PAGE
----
How? It’s the same deal as sports jackets. There’s a set of criteria to follow.
The right pair of jeans has the following traits:
- A close fit: Well-fitted jeans are NOT the same as skinny jeans (the latter has been going out of style for quite some time now).
But loose jeans are just as wrong. You want your pants to show a smooth body outline – not any sag around the thighs and crotch.
- The proper length: Since you’ll be wearing nice shoes for this wardrobe, the cuff of the jeans should rest lightly on the top of each shoe while standing straight.
- A heavier fabric: You want it made of a heavy-weight denim (it has a better quality). It should be able to tell people that you don’t wear these pants while working on your car or hiking in the woods.
- A clean design: You don’t want any holes, tears, fraying at the cuffs and pockets, “acid wash” patches or sequins. A business-casual look is still your end goal.
- A dark color: Darker hues are “dressier.” That’s why you can’t go wrong with a deep indigo (have 1-2 pairs). Black also works. More fashion-forward men like to experiment with white or light-gray, but beginners should stick to jeans that are darker than the jacket.
There’s an exception when it comes to navy or dark blue sports jackets. Since you want to avoid the redundancy of blue, you can mix it up with these alternative choices – khaki, tan, gold, olive green, maroon or shades of gray.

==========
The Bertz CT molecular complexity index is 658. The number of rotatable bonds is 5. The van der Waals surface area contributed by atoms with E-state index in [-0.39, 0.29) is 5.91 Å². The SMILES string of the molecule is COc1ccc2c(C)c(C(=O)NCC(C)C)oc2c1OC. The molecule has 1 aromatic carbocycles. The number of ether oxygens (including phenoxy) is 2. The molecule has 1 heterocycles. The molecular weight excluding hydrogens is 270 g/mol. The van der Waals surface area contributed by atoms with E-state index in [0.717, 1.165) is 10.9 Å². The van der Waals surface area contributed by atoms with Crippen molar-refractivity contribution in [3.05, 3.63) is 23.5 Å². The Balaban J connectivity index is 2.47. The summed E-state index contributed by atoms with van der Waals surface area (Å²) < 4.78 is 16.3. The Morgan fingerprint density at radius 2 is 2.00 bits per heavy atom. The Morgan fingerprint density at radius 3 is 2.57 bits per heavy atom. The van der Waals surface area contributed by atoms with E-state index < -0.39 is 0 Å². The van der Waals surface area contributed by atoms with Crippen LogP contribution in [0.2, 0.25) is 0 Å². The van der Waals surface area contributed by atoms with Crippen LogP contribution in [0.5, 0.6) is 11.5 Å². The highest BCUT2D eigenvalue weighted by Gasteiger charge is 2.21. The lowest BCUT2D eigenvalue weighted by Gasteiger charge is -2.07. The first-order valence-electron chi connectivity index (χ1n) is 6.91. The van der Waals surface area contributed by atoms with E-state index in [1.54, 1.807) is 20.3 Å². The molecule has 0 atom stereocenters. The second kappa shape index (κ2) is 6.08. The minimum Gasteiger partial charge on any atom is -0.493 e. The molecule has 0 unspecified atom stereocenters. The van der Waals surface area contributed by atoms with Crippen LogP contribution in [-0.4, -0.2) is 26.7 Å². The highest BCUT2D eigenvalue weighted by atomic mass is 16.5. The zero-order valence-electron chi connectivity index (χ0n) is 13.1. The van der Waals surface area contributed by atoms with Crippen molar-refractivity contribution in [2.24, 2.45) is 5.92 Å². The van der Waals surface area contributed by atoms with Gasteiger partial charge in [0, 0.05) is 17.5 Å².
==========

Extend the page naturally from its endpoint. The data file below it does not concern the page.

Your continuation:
The big advantage of a sports jacket is that right off the bat, you’re dressed a bit higher than those around you in casual settings. Even if you’re wearing jeans.
You can either play it safe and leave it at that – or incorporate some accessories to really stand out. Why not try to wow everyone in the room?
To make this happen, you’ll need a bit of creativity and experimentation. Remember all the accessories you can use in this situation:
- Pocket squares: The color should pop out while wearing your jacket. Patterns like dots or paisleys can make them look better.
- Casual neckties: Knitted or wool types are among the best options (save silk ties for formal occasions).
- Eyeglasses: Learn how to find the right glasses and frame color for your face.
- Jewelry: This includes watches, bracelets, and rings.
I’ll name you one suggestion right now – buy yourself a nice watch from The 5th.
I love their watches. Because of their clean design and aesthetic, they work amazingly well for all kinds of settings – including those laid-back events where you wear a sports jacket and jeans.
The 5th watches come in a broad range of styles (their latest Tokyo collection is pretty cool) that help you go beyond “blending in.” They give you that extra power and confidence to edge out the other guys around.
Each watch is made with:
- Italian leather straps (you’ll receive multiple straps to adjust to your outfit)